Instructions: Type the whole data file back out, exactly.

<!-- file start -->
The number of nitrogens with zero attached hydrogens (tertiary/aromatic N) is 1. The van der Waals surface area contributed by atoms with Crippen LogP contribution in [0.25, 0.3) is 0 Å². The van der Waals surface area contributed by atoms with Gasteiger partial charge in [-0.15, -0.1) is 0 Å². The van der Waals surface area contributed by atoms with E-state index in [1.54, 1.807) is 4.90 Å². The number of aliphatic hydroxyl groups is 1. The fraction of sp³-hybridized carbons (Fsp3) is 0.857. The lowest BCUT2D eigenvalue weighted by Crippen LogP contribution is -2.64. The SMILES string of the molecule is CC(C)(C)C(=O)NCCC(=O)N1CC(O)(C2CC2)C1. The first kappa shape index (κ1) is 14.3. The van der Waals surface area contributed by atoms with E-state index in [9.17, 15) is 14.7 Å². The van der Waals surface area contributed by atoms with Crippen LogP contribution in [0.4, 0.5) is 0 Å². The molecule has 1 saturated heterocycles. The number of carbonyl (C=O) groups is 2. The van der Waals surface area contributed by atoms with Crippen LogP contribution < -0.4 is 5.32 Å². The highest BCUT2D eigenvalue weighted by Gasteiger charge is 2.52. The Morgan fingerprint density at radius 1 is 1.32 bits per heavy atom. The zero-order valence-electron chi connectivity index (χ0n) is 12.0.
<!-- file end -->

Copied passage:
The number of nitrogens with zero attached hydrogens (tertiary/aromatic N) is 1. The van der Waals surface area contributed by atoms with Crippen LogP contribution in [0.25, 0.3) is 0 Å². The van der Waals surface area contributed by atoms with Gasteiger partial charge in [-0.15, -0.1) is 0 Å². The van der Waals surface area contributed by atoms with E-state index in [1.54, 1.807) is 4.90 Å². The number of aliphatic hydroxyl groups is 1. The fraction of sp³-hybridized carbons (Fsp3) is 0.857. The lowest BCUT2D eigenvalue weighted by Crippen LogP contribution is -2.64. The SMILES string of the molecule is CC(C)(C)C(=O)NCCC(=O)N1CC(O)(C2CC2)C1. The first kappa shape index (κ1) is 14.3. The van der Waals surface area contributed by atoms with E-state index in [9.17, 15) is 14.7 Å². The van der Waals surface area contributed by atoms with Crippen LogP contribution in [0.4, 0.5) is 0 Å². The molecule has 1 saturated heterocycles. The number of carbonyl (C=O) groups is 2. The van der Waals surface area contributed by atoms with Crippen LogP contribution < -0.4 is 5.32 Å². The highest BCUT2D eigenvalue weighted by Gasteiger charge is 2.52. The Morgan fingerprint density at radius 1 is 1.32 bits per heavy atom. The zero-order valence-electron chi connectivity index (χ0n) is 12.0.